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Police Union Hits Back Hard After NFL Star Malcolm Jenkins Makes Public 'False Allegations'

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Philadelphia cops are throwing the flag on one of the city’s best-known athletes.

After Malcolm Jenkins, a three-time Pro Bowl safety for the Philadelphia Eagles, wrote a commentary piece for The Philadelphia Inquirer about the city’s search for a new police commissioner – and included a harsh attack on the police union – the Philadelphia Lodge of the Fraternal Order of Police hit back hard.

FOP Lodge No. 5 President John McNesby came out swinging against Jenkins, and The Inquirer for giving him a voice.

And the issue’s not making for good feelings in the City of Brotherly Love.

In the commentary piece, published Monday, Jenkins singled out the police union as a major part of what he called “anger over the state of the Philadelphia police department.”

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“Nearly every time we hear a story of an officer abusing power, whether through violence or racist Facebook postings, the police union is there to defend the bad behavior,” Jenkins wrote. “We need a commissioner who isn’t in lockstep with the union and who will instead push back when the union tries to hide and justify bad behavior. The commissioner must also support a union contract that allows for more officer accountability, even if that is an unpopular position with the rank and file.”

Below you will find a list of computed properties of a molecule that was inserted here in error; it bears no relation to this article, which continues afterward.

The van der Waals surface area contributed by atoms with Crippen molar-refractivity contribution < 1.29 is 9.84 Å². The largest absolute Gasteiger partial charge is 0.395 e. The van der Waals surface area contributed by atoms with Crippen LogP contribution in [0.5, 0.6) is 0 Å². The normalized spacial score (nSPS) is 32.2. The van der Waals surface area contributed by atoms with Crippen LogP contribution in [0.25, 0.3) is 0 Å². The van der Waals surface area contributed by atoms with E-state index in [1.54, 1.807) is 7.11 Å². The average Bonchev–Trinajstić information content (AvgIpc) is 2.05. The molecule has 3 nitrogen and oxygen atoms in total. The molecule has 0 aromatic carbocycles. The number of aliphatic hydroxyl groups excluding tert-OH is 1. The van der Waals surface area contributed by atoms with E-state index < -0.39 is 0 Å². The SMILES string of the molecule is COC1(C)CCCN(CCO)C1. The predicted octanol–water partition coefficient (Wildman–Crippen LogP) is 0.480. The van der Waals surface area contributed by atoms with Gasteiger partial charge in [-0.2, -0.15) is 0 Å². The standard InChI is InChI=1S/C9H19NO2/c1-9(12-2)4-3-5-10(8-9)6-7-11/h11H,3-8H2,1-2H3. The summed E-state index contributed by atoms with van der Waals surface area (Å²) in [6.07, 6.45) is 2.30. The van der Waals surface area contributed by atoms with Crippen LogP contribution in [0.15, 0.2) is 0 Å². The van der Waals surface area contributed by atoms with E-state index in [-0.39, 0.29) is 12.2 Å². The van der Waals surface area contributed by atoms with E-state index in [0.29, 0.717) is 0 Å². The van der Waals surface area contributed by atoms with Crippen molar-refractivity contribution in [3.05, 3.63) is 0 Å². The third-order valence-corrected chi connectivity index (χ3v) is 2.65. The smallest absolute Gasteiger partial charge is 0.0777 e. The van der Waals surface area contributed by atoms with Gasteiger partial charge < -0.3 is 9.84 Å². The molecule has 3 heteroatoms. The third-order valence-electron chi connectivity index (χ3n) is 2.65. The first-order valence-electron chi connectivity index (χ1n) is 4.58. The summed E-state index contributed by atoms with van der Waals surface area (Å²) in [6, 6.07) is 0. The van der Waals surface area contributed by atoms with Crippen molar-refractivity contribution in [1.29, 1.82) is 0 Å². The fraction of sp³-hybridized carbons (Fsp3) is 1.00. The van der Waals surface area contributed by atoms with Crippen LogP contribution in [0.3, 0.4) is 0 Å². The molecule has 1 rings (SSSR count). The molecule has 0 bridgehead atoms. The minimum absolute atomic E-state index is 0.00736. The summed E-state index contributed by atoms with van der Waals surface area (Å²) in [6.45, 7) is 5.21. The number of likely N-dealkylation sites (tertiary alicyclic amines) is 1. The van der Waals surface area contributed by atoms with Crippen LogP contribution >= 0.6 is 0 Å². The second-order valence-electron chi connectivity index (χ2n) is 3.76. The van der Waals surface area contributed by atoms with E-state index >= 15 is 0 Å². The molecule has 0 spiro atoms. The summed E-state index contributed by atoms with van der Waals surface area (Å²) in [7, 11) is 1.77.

McNesby wasn’t having it.

“There’s no reason for him to be commenting on something that’s none of his business,” he told KYW-TV.

“He don’t ask us for help in tackling or any of his Eagles stuff,” McNesby said. “I mean, concentrate on your .500 team right now and winning and let the policing police themselves.”

The Eagles, expected by many to be a Super Bowl contender, are a disappointing 5-5 on the year.

In a letter Tuesday addressed to The Inquirer, McNesby insulted both Jenkins and The Inquirer’s decision to run the commentary.

“Sponsoring a racist attack by a non-resident washed up football player and trying to disguise it as a commentary on police in Philadelphia shows why the only people who still subscribe to your paper are those who use it to paper train their puppies,” McNesby wrote.

“Hurling slurs and false allegations against police officers offers nothing in the way of improvement. Like other has been football players, they now do most of their running with their mouths. …

“Only the Inquirer would offer Malcolm Jenkins to tackle crime, when he can’t even manage to tackle his own opponents.”

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Harsh stuff, even for those who would normally be predisposed to take the police side.

At 31, Jenkins is hardly “washed up” or a “has been.” He’s a major part of the Eagles defense and will always be remembered as a key player on the team that won Super Bowl LII against the heavily favored New England Patriots in 2018. (A White House visit never materialized, thanks in part to players like Jenkins.)

It also isn’t clear why McNesby called Jenkins a “non-resident.” According to PhillyVoice, Jenkins has lived in the city’s Northern Liberties section since at least 2016.

Do you agree with the police union that Jenkins should stick to worrying about football?